London, July 31 (CNA) Taiwanese table tennis player Chuang Chih-yuan made history Tuesday when he defeated good friend Adrian Crisan of Romania to advance to the semifinals of the men's singles at the 2012 Olympic Games.
Chuang, seeded fifth in the Olympic tournament, whipped the 15th-seeded Crisan in straight sets, 11-3, 11-4, 11-4, 11-5, to become the first male Taiwanese table tennis player ever to advance to the semifinals at an Olympic Games.
China-born Chen Jing won a silver medal representing Taiwan in the women's singles in Atlanta in 1996, but no Taiwanese male has ever made it past an Olympic quarterfinals.
Chuang reached the round of eight in the men's singles at the Athens Games in 2004 before falling to Wang Hao of China in six sets. He then suffered a surprise defeat in the round of 32 in Beijing.
"I'm very happy, but the tournament isn't over," said the 31-year-old, reflecting a maturity that may have been missing in the past. "I used to be a lot more temperamental. Now I'm more poised, and I'm able to stay calm and constantly think about strategy and deal with challenges."
Tuesday's match presented a special challenge for Chuang because of his friendship with Crisan, developed when they trained together in Germany.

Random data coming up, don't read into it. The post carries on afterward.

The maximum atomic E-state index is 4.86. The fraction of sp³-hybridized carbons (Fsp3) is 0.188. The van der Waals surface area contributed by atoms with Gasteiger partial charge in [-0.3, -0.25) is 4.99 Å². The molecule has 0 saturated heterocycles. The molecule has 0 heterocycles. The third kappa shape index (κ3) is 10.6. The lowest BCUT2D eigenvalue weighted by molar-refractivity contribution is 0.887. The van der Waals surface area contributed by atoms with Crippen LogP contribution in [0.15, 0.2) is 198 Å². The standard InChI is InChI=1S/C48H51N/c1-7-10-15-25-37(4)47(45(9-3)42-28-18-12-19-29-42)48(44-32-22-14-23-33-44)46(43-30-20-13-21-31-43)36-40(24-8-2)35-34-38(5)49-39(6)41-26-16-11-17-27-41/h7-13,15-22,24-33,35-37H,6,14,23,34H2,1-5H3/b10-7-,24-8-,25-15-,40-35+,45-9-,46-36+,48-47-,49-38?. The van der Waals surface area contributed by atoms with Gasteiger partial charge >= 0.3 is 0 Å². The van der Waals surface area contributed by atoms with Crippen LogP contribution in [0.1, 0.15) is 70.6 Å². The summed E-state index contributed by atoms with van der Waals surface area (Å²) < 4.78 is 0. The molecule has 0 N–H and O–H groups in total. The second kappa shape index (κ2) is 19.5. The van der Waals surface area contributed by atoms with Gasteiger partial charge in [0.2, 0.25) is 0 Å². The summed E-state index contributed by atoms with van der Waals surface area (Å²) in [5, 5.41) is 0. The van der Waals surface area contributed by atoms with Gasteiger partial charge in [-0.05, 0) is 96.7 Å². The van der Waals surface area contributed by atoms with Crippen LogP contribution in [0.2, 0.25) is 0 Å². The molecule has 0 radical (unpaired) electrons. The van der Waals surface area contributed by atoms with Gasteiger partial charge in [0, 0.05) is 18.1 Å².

When Chuang first arrived in Germany, it was Crisan who helped him get acclimated to the new environment, and the two ate and practiced together.
Calling Crisan "one of my three best friends," Chuang said the toughest part of the match was getting mentally prepared, both because he was playing a friend and an opponent who knew the ins and outs of his game.
"After thinking about it, I just decided to play my normal game and yell out to psych myself up as I usually do," Chuang said.
After a match in which there was little drama, Crisan made it a point to separate sport and friendship.
"We are good friends, and that hasn't changed," he said after the match and wished Chuang luck in fulfilling his dream of winning an Olympic medal.
Medaling was not on Chuang's mind after his win. He was focused on getting some rest and preparing for his semifinal match, scheduled for Thursday, against the winner of Wednesday's quarterfinal match between second-seed Wang Hao of China and 12th-seed Seiya Kishikawa of Japan.
"Every match in the Olympics is a tough battle. The tournament isn't over," he said. "I'll continue to give it everything I have."
(By Lung Po-an, Sofia Wu and Luke Sabatier)